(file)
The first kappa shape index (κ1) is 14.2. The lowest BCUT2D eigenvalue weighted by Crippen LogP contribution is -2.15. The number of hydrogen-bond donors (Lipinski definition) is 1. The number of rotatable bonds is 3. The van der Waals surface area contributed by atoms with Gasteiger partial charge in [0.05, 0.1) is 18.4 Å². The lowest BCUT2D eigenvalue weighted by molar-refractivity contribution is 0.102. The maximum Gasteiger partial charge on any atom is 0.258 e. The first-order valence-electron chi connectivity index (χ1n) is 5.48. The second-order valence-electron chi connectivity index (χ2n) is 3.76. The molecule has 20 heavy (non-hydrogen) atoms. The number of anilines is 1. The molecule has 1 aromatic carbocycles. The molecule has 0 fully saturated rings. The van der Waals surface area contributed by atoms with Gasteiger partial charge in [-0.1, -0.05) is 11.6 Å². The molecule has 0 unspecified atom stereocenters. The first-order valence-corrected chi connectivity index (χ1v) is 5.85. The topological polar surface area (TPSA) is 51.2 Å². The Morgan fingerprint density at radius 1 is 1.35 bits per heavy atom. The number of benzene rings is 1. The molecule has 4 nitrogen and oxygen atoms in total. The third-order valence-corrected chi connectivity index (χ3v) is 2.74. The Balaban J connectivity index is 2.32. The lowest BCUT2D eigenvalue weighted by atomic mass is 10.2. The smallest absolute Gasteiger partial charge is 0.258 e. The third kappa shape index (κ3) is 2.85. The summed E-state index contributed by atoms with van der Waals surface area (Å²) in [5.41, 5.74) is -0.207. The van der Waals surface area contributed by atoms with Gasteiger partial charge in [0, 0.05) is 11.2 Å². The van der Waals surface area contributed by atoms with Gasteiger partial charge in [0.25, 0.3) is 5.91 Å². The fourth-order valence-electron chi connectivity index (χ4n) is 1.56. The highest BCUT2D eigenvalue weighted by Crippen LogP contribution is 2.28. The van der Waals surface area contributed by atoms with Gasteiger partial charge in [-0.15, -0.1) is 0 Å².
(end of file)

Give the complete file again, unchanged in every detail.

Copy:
The first kappa shape index (κ1) is 14.2. The lowest BCUT2D eigenvalue weighted by Crippen LogP contribution is -2.15. The number of hydrogen-bond donors (Lipinski definition) is 1. The number of rotatable bonds is 3. The van der Waals surface area contributed by atoms with Gasteiger partial charge in [0.05, 0.1) is 18.4 Å². The lowest BCUT2D eigenvalue weighted by molar-refractivity contribution is 0.102. The maximum Gasteiger partial charge on any atom is 0.258 e. The first-order valence-electron chi connectivity index (χ1n) is 5.48. The second-order valence-electron chi connectivity index (χ2n) is 3.76. The molecule has 20 heavy (non-hydrogen) atoms. The number of anilines is 1. The molecule has 1 aromatic carbocycles. The molecule has 0 fully saturated rings. The van der Waals surface area contributed by atoms with Gasteiger partial charge in [-0.1, -0.05) is 11.6 Å². The molecule has 0 unspecified atom stereocenters. The first-order valence-corrected chi connectivity index (χ1v) is 5.85. The topological polar surface area (TPSA) is 51.2 Å². The Morgan fingerprint density at radius 1 is 1.35 bits per heavy atom. The number of benzene rings is 1. The molecule has 4 nitrogen and oxygen atoms in total. The third-order valence-corrected chi connectivity index (χ3v) is 2.74. The Balaban J connectivity index is 2.32. The lowest BCUT2D eigenvalue weighted by atomic mass is 10.2. The smallest absolute Gasteiger partial charge is 0.258 e. The third kappa shape index (κ3) is 2.85. The summed E-state index contributed by atoms with van der Waals surface area (Å²) in [5.41, 5.74) is -0.207. The van der Waals surface area contributed by atoms with Gasteiger partial charge in [0, 0.05) is 11.2 Å². The van der Waals surface area contributed by atoms with Gasteiger partial charge in [0.25, 0.3) is 5.91 Å². The fourth-order valence-electron chi connectivity index (χ4n) is 1.56. The highest BCUT2D eigenvalue weighted by Crippen LogP contribution is 2.28. The van der Waals surface area contributed by atoms with Gasteiger partial charge in [-0.15, -0.1) is 0 Å².